Santa Fe-ing of the World by Joel Garreau; Emerging Geographies: From Environment to Terrorism – Interview with Saskia Sassen by Bernd Upmeyer; The Urbanism of Demographics: Next Eleven, BRIC 2.0? by Hajir Alttahir; Investment as Planning by Kai van Hasselt; The Data Based Infographics of Urban Expansion by Martin Abbott; Compact Thinking by Mathieu Mercuriali; Banglatown by Federica Vazzana and Domenico Paparelli (Studio Lunik) with Paola Favoino; New Cairo by Manuel Alvarez Diestro; Jakarta: Design Research and the Futures of Hypercomplexity by Adam Bobbette, Meredith Miller, and Etienne Turpin; Tehran: Planning the Unpredictable by Ali Fard and Ghazal Jafari; Anáhuac: Region at the Edge of the Water by Kathrin Golda-Pongratz; P.L.A.T.F.O.R.M. by Brian Lee; The Ghosts of Next Urbanism by Nida Rehman; Mas Bagong Bayani – the Newer Heroes of a Fragmented Nation by Kathleen Cayetano; Towards a Neo-Liberalized Istanbul by Onur Ekmekci; The Next Urban Poor by Hyeri Park; Three Utopias, Self and Urban Imagery in Vietnam by Paolo Patelli; Lagos: World’s Next Model City – Interview with Kunlé Adeyemi by Bernd Upmeyer; Seoul’s Parallel Life by Aram Tanis.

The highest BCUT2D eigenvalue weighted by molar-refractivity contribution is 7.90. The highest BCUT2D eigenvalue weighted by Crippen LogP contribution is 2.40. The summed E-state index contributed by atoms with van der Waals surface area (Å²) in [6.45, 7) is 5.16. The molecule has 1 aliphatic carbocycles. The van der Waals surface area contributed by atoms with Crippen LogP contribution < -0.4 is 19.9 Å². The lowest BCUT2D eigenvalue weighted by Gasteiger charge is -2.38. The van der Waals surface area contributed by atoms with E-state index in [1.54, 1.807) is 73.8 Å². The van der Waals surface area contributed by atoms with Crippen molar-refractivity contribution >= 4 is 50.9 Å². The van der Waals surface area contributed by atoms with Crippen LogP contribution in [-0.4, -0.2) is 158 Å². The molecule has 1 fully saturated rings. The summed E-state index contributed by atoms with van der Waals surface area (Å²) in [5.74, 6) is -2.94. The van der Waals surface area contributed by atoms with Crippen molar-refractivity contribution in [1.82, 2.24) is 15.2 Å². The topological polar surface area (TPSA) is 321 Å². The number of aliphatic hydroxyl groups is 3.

This new issue of MONU is dedicated entirely to the topic of “Next Urbanism” – meaning the urbanism of the cities of the so-called “Next Eleven” or “N-11”, which include eleven countries: Bangladesh, Egypt, Indonesia, Iran, Mexico, Nigeria, Pakistan, the Philippines, Turkey, South Korea, and Vietnam. These countries have been identified as growing into, along with the BRICs – Brazil, Russia, India, and China – the world’s largest economies in the 21st century. Next to interviews with Saskia Sassen and with the Nigerian-born architect Kunlé Adeyemi, and a series of contributions that discuss Next Urbanism in general, we feature eleven articles that focus specifically on the cities of each of the Next Eleven countries. The issue opens with an article entitled “Santa Fe-ing the World” by Joel Garreau, who envisions the future of the Next Urbanism as being organized in dramatically different settlement patterns that feature widely dispersed new aggregations, made possible by new information technology, particularly the internet and cell phones. Although these are far-fetched futuristic scenarios, being connected appears as the key factor and an important asset that will determine the identity, character and future of the Next Eleven cities. Saskia Sassen describes something similar in our interview with her entitled “Emerging Geographies – From Environment to Terrorism”. Rather than thinking in terms of “Next Eleven”, a category that is -according to her – based on lazy measures and an ignorance of the actual economies and societies and geographies of those countries, she defines Next Urbanism as emerging geographies and networks of cities that connect prosperous areas of countries across the world that are better disposed to face our major global challenges than national governments. Hajir Alttahir, in her contribution “The Urbanism of Demographics: Next Eleven, BRIC 2.0?”, unmasks qualifications such as BRIC or Next Eleven as mere marketing ploys, used by banks and targeted at potential investors. However, from an investor’s point of view, the concept of the Next Eleven group of countries makes perfect sense as Kai van Hasselt points out in his piece “Investment as Planning” in which he tries to discover how cities and its citizens can profit from the concept and how the act of investing can be seen as a process parallel to planning or even as a form of planning itself. How important the need for investments is, for example, in urban infrastructure and in particular in communication infrastructure in the cities of the countries of the Next Eleven, is explained by Federica Vazzana and Domenico Paparelli (Studio Lunik), together with Paola Favoino, in “Banglatown”, which marks the first of the eleven articles focusing specifically on the distinct qualities, identities, geographies, and vulnerabilities of the cities of one of the Next Eleven countries – in this case Bangladesh. To what extent, for example, are the areas of the city of Jakarta, despite being the rising star of Indonesia, subject to unequal exposure to environmental risks, disaster planning, and financial reorganization and management that may eventually eclipse many forms of life that constitute the very ‘cityness’ of Jakarta? This question is addressed by Adam Bobbette, Meredith Miller, and Etienne Turpin in their piece “Jakarta: Design Research and the Futures of Hypercomplexity”. The fact that the cities of the Next Eleven countries do not always function as the engines of economic growth is shown by Nida Rehman in her contribution “The Ghosts of Next Urbanism”, in which she explains how the ghosts of unfinished urban projects in Pakistan’s city Lahore continue to haunt the city. Obviously, there is a need still for a better understanding of the dynamics of the Next Eleven cities to assure their successful future as Onur Ekmekci clarifies in his article “Towards a Neo-Liberalized Istanbul” in which he describes the cities of the Next Eleven, and particularly the city of Istanbul, as “worlding cities”: inherently unstable, inevitably subject to intense competition, always incomplete. In the words of the urban theorist Ananya Roy: ‘the art of being global’. Altogether the eleven articles that focus specifically on the cities of the different Next Eleven countries provide a broad overview of what Next Urbanism looks like today and will look like in the future. And despite their problems, it appears that if each of their economies is able to address the specific conditions needed to maintain growth, as Hajir Alttahir explains, the emerging architecture and urbanism of the Next Eleven, although more muted than BRIC in terms of development, may end up surprising us all with their innovative strength, and will act as a paradigm for a new networked, high-density, and resilient urbanism. According to Kunlé Adeyemi the cities of the Global South are already the cities of the moment: he perceives the Nigerian city of Lagos to be the global model city, as he explains in our interview with him entitled “Lagos: The World’s Next Model City”.